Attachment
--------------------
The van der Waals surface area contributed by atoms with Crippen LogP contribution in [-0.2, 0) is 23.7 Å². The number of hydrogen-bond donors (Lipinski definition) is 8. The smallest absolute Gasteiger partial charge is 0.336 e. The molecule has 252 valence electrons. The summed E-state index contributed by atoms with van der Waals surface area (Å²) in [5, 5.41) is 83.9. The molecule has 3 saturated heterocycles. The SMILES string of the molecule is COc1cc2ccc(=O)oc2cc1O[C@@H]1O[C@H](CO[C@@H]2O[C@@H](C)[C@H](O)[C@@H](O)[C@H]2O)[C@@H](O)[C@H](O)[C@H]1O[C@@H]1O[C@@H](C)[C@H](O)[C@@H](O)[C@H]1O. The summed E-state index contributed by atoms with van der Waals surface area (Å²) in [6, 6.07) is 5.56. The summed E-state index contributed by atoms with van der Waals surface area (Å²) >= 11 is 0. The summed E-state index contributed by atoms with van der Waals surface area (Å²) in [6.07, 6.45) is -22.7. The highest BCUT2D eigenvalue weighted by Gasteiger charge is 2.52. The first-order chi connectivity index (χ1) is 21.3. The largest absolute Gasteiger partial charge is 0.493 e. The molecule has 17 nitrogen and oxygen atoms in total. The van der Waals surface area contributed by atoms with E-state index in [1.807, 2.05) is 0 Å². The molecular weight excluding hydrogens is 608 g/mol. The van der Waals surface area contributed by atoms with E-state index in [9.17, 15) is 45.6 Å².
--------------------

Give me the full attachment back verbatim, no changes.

The van der Waals surface area contributed by atoms with Crippen LogP contribution in [-0.2, 0) is 23.7 Å². The number of hydrogen-bond donors (Lipinski definition) is 8. The smallest absolute Gasteiger partial charge is 0.336 e. The molecule has 252 valence electrons. The summed E-state index contributed by atoms with van der Waals surface area (Å²) in [5, 5.41) is 83.9. The molecule has 3 saturated heterocycles. The SMILES string of the molecule is COc1cc2ccc(=O)oc2cc1O[C@@H]1O[C@H](CO[C@@H]2O[C@@H](C)[C@H](O)[C@@H](O)[C@H]2O)[C@@H](O)[C@H](O)[C@H]1O[C@@H]1O[C@@H](C)[C@H](O)[C@@H](O)[C@H]1O. The summed E-state index contributed by atoms with van der Waals surface area (Å²) in [6, 6.07) is 5.56. The summed E-state index contributed by atoms with van der Waals surface area (Å²) >= 11 is 0. The summed E-state index contributed by atoms with van der Waals surface area (Å²) in [6.07, 6.45) is -22.7. The highest BCUT2D eigenvalue weighted by Gasteiger charge is 2.52. The first-order chi connectivity index (χ1) is 21.3. The largest absolute Gasteiger partial charge is 0.493 e. The molecule has 17 nitrogen and oxygen atoms in total. The van der Waals surface area contributed by atoms with E-state index in [1.807, 2.05) is 0 Å². The molecular weight excluding hydrogens is 608 g/mol. The van der Waals surface area contributed by atoms with E-state index in [9.17, 15) is 45.6 Å².